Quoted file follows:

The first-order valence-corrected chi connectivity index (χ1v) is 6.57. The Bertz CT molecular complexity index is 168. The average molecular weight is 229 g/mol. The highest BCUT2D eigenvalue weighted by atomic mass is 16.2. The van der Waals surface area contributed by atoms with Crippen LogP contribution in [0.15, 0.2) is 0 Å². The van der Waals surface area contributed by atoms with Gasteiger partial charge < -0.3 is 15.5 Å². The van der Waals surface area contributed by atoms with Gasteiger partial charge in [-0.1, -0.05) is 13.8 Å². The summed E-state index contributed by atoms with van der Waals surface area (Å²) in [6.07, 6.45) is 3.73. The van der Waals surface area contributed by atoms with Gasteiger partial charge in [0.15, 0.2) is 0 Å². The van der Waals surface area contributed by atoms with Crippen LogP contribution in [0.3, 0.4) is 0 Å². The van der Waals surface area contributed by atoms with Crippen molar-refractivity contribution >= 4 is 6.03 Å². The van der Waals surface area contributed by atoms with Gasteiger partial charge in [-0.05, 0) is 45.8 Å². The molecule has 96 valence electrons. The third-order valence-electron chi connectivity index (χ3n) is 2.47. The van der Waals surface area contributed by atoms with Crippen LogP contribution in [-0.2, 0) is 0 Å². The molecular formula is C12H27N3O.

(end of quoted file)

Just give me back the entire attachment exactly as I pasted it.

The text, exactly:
The first-order valence-corrected chi connectivity index (χ1v) is 6.57. The Bertz CT molecular complexity index is 168. The average molecular weight is 229 g/mol. The highest BCUT2D eigenvalue weighted by atomic mass is 16.2. The van der Waals surface area contributed by atoms with Crippen LogP contribution in [0.15, 0.2) is 0 Å². The van der Waals surface area contributed by atoms with Gasteiger partial charge < -0.3 is 15.5 Å². The van der Waals surface area contributed by atoms with Gasteiger partial charge in [-0.1, -0.05) is 13.8 Å². The summed E-state index contributed by atoms with van der Waals surface area (Å²) in [6.07, 6.45) is 3.73. The van der Waals surface area contributed by atoms with Gasteiger partial charge in [0.15, 0.2) is 0 Å². The van der Waals surface area contributed by atoms with Crippen LogP contribution in [0.3, 0.4) is 0 Å². The van der Waals surface area contributed by atoms with Crippen molar-refractivity contribution >= 4 is 6.03 Å². The van der Waals surface area contributed by atoms with Gasteiger partial charge in [-0.05, 0) is 45.8 Å². The molecule has 96 valence electrons. The third-order valence-electron chi connectivity index (χ3n) is 2.47. The van der Waals surface area contributed by atoms with Crippen LogP contribution in [-0.2, 0) is 0 Å². The molecular formula is C12H27N3O.